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The Walk's IMAX Numbers Are Shockingly Bad

Robert Zemeckis’ The Walk seems perfect for IMAX screenings. The film stars Joseph Gordon-Levitt as high-wire daredevil Philippe Petit who walked across the Twin Towers in NYC. After premiering at the NYFF, The Walk opened in various locations, including exclusive runs in IMAX formats — which were said to be making people vomit over the anxiety-inducing scope. Unfortunately for Sony, the studio releasing the film, a relatively small number of people are going to see The Walk in IMAX.

According to The Hollywood Reporter, The Walk opened in 448 IMAX and premium large-format theaters over the October 2 weekend, but these screenings only yielded $1.6 million. To put that in perspective, the live transmission of the Metropolitan Opera’s performance of Il Travatore on October 3 surpassed this number. With The Walk opening wide this weekend beginning October 9, the trade notes that this means the studio has to now pay for the promotion of two major openings over the course of back-to-back weekends.

Petit’s story has been told in book form, with Colum McCann’s Let the Great World Spin and Petit’s own memoir Man on Wire, the latter of which was adapted into the documentary of the same name. Zemeckis and Levitt give this story new life with The Walk, which takes advantage of the available large-screen formats. Many critics point to the duller first half, though the second half is well worth your time and money — some have even suggested seeing the film in IMAX or not at all. In addition to Levitt, the film also features Charlotte Le Bon, Ben Kingsley, James Badge Dale, and Ben Schwatze.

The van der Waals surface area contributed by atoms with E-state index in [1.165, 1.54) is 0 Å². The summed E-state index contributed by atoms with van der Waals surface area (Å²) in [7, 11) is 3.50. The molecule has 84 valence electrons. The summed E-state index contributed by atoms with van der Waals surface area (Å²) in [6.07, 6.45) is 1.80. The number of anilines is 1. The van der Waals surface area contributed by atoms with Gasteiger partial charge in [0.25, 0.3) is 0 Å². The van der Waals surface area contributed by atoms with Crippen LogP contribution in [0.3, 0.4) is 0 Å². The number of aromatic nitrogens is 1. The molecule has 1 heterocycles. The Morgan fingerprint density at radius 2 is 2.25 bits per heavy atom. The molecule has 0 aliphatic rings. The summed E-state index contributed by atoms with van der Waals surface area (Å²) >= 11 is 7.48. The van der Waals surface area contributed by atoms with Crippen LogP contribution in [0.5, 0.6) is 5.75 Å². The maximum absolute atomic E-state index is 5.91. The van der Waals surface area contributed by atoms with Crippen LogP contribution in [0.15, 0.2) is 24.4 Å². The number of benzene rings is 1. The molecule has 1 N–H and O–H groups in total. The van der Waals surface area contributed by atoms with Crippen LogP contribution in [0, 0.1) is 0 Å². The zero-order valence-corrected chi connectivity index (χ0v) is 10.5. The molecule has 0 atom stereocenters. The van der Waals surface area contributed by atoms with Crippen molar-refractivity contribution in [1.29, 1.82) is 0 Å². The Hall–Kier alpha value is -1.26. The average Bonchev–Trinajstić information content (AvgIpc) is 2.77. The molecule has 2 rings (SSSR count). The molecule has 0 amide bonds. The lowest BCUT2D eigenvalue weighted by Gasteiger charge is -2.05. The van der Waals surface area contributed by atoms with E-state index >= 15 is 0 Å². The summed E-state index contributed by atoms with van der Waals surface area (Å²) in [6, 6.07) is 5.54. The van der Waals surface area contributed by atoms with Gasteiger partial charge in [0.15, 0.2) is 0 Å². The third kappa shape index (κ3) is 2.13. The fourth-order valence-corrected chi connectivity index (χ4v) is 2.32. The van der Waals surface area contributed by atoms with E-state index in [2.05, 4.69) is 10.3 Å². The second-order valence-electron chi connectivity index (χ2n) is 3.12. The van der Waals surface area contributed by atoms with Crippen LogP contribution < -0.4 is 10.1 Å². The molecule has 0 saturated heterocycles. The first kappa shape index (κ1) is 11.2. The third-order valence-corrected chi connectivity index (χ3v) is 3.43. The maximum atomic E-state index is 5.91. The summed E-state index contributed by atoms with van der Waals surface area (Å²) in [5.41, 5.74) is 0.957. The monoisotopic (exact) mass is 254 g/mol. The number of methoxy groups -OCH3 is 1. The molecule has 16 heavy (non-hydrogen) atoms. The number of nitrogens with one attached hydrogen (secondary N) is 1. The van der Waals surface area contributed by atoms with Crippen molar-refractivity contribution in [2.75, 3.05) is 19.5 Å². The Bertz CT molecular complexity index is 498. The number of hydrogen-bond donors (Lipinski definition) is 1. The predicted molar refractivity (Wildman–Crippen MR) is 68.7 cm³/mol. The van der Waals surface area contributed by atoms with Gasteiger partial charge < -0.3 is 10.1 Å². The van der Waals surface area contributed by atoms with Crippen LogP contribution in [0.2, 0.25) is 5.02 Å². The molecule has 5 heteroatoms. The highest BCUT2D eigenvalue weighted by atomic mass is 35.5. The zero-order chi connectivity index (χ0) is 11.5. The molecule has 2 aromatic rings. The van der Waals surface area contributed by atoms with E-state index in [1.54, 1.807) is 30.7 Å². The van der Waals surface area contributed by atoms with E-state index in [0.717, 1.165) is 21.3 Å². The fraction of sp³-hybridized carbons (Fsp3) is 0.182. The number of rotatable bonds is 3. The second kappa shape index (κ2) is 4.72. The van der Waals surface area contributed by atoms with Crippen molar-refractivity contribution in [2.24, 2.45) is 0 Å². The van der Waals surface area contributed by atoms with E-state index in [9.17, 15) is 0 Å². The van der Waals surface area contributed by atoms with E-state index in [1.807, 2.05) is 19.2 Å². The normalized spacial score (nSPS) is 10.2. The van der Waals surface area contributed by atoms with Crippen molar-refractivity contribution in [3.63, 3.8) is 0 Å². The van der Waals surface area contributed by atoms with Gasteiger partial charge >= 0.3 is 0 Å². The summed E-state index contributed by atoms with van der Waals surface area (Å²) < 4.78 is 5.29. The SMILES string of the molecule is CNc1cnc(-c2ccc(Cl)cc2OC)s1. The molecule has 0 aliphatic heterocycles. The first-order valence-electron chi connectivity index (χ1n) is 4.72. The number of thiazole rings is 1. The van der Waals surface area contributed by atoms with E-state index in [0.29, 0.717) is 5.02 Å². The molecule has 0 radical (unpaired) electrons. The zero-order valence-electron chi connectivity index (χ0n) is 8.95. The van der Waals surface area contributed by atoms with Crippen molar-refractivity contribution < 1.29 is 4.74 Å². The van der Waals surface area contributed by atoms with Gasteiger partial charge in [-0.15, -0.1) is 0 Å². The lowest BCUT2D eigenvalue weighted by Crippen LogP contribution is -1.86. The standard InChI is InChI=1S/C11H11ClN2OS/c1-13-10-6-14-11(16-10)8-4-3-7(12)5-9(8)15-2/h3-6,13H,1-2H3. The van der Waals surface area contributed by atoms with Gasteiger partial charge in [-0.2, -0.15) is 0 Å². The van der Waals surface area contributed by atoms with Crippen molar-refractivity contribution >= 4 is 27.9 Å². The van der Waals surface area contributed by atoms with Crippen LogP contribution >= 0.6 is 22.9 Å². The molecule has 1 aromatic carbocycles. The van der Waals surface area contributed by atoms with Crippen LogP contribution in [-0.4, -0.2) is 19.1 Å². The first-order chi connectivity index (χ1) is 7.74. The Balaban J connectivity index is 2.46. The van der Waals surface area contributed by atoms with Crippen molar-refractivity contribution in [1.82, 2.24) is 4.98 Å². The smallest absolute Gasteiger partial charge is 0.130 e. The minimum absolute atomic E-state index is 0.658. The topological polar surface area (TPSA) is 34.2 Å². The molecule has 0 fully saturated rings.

Watch the IMAX trailer below.

But why aren’t people buying this story — at least, in IMAX? MKM analyst Eric Handler told THR that The Walk is a niche film and it does not fit into IMAX’s typical offerings. However, it might not be entirely about The Walk and it reception, but rather an issue with the strategy over the early IMAX release. Everest, which features a star-studded cast including Jake Gyllenhaal and Josh Brolin, did far better than The Walk in this format (with $7.2 million), but it didn’t prompt more audiences to go see it when the film released wide. As Handler notes, the whole point of the early IMAX offering is to drum up word of mouth, which worked for something like Mission: Impossible - Rogue Nation, but even that could have been attributed to its franchise momentum.

We’ll have to see how The Walk fairs as it enters more theaters this weekend, but so far, these early numbers predict Robert Zemeckis and Joseph Gordon-Levitt might be in for a wobbly ride.